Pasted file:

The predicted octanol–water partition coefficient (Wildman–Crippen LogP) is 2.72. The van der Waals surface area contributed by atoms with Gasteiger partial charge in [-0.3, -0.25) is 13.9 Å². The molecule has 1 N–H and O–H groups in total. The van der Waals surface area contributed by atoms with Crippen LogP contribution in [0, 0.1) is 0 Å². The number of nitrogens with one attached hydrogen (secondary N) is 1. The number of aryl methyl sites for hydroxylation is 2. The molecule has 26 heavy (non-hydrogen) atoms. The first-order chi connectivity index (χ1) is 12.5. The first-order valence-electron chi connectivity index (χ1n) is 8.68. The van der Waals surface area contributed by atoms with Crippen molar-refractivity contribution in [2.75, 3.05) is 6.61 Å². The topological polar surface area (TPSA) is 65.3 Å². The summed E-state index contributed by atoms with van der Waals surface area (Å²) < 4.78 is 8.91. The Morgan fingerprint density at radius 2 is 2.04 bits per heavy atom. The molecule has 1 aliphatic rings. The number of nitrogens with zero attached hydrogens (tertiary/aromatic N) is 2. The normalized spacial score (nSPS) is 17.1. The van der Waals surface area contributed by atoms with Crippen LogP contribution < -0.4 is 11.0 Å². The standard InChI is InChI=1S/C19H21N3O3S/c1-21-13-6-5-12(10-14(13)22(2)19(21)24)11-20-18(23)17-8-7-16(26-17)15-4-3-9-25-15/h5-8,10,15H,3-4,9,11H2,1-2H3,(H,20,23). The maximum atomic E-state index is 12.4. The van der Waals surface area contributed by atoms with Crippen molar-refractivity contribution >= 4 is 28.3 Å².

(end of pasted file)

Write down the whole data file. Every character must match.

The predicted octanol–water partition coefficient (Wildman–Crippen LogP) is 2.72. The van der Waals surface area contributed by atoms with Gasteiger partial charge in [-0.3, -0.25) is 13.9 Å². The molecule has 1 N–H and O–H groups in total. The van der Waals surface area contributed by atoms with Crippen LogP contribution in [0, 0.1) is 0 Å². The number of nitrogens with one attached hydrogen (secondary N) is 1. The number of aryl methyl sites for hydroxylation is 2. The molecule has 26 heavy (non-hydrogen) atoms. The first-order chi connectivity index (χ1) is 12.5. The first-order valence-electron chi connectivity index (χ1n) is 8.68. The van der Waals surface area contributed by atoms with Crippen molar-refractivity contribution in [2.75, 3.05) is 6.61 Å². The topological polar surface area (TPSA) is 65.3 Å². The summed E-state index contributed by atoms with van der Waals surface area (Å²) < 4.78 is 8.91. The Morgan fingerprint density at radius 2 is 2.04 bits per heavy atom. The molecule has 1 aliphatic rings. The number of nitrogens with zero attached hydrogens (tertiary/aromatic N) is 2. The normalized spacial score (nSPS) is 17.1. The van der Waals surface area contributed by atoms with Crippen LogP contribution < -0.4 is 11.0 Å². The standard InChI is InChI=1S/C19H21N3O3S/c1-21-13-6-5-12(10-14(13)22(2)19(21)24)11-20-18(23)17-8-7-16(26-17)15-4-3-9-25-15/h5-8,10,15H,3-4,9,11H2,1-2H3,(H,20,23). The maximum atomic E-state index is 12.4. The van der Waals surface area contributed by atoms with Crippen molar-refractivity contribution >= 4 is 28.3 Å².